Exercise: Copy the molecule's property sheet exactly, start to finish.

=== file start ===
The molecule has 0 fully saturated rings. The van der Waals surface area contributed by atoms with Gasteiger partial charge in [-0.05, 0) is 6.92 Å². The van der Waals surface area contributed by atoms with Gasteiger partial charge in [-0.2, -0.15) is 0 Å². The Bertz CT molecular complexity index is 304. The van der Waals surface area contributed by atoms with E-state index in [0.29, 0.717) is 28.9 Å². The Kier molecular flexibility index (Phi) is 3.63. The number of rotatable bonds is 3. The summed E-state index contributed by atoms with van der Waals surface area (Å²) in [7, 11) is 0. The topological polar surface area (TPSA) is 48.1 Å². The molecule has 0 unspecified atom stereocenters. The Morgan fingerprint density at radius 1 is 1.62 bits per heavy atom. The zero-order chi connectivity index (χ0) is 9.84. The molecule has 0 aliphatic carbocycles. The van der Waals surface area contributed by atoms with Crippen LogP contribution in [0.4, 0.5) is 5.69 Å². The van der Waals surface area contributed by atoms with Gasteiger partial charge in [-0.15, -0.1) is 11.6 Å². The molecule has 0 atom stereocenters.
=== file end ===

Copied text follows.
The molecule has 0 fully saturated rings. The van der Waals surface area contributed by atoms with Gasteiger partial charge in [-0.05, 0) is 6.92 Å². The van der Waals surface area contributed by atoms with Gasteiger partial charge in [-0.2, -0.15) is 0 Å². The Bertz CT molecular complexity index is 304. The van der Waals surface area contributed by atoms with E-state index in [0.29, 0.717) is 28.9 Å². The Kier molecular flexibility index (Phi) is 3.63. The number of rotatable bonds is 3. The summed E-state index contributed by atoms with van der Waals surface area (Å²) in [7, 11) is 0. The topological polar surface area (TPSA) is 48.1 Å². The molecule has 0 unspecified atom stereocenters. The Morgan fingerprint density at radius 1 is 1.62 bits per heavy atom. The zero-order chi connectivity index (χ0) is 9.84. The molecule has 0 aliphatic carbocycles. The van der Waals surface area contributed by atoms with Crippen LogP contribution in [0.4, 0.5) is 5.69 Å². The van der Waals surface area contributed by atoms with Gasteiger partial charge in [-0.15, -0.1) is 11.6 Å². The molecule has 0 atom stereocenters.